Dr. Mark Henkelman appointed Officer of the Order of Canada
Dr. Mark Henkelman was named an Officer of the Order or Canada for his work on magnetic resonance imaging in Canada.
Among the latest appointments to the esteemed Order of Canada was one of SickKids’ own – Dr. Mark Henkelman.
Henkelman, who was named an Officer of the Order or Canada, was recognized for his “pioneering work on magnetic resonance imaging and for his ongoing commitment to the development of medical imaging in Canada.”
Created in 1967, the Order of Canada is one of our country’s highest honours. Presented by the Governor General, the Order honours people whose service shapes our society, whose innovations ignite our imaginations and whose compassion unites our communities. Of the most recent 120 appointments announced last week, only 38 were named Officers (recognizing national service or achievement), including Henkelman.
“Dr. Henkelman is a brilliant scientist and we’re fortunate to have him as part of the SickKids family. Joining the Order of Canada, as an Officer no less, is a proud accomplishment both for him and our entire organization. I congratulate Dr. Henkelman on behalf of everyone at SickKids for his outstanding work benefitting patients in Canada and the world,” says Dr. Ronald Cohn, SickKids President and CEO.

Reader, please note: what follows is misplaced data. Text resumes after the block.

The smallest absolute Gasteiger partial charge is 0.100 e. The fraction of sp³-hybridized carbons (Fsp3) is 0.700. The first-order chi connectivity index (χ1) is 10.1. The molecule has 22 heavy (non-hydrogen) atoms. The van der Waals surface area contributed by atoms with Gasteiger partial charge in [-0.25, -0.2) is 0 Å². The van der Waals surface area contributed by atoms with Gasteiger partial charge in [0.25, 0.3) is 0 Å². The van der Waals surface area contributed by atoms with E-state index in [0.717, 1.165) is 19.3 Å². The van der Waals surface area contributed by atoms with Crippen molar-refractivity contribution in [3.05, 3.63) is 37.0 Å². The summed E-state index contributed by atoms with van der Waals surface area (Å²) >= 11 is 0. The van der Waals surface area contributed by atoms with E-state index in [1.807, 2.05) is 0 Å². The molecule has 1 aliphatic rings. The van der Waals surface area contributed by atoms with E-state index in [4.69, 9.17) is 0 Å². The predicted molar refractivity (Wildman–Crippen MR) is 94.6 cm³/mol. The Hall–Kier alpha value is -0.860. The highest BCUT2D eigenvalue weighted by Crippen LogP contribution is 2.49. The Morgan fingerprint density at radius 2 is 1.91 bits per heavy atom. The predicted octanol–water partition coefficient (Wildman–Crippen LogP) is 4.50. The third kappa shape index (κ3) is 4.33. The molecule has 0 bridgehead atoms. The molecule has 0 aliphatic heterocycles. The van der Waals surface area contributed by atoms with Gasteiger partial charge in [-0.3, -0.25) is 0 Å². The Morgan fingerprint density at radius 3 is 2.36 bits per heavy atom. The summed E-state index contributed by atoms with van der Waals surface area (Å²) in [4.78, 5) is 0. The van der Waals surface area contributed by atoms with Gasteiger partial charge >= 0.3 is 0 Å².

In addition to being Senior Scientist Emeritus, Translational Medicine, at SickKids, Henkelman is the founder of the Mouse Imaging Centre at SickKids and Professor Emeritus in the Department of Medical Biophysics at the University of Toronto’s Faculty of Medicine. His past awards include the distinguished Killam Prize for his substantial contributions to the health sciences, which he earned in 2010.
The bulk of Henkelman’s research is focused on developing sophisticated mouse-imaging techniques to aid in the fight of human disease. Henkelman and his team believe findings from medical imaging will translate into new approaches and treatments for the benefit of human health.
Congratulations to Dr. Henkelman for his exemplary contributions to health care and science to date.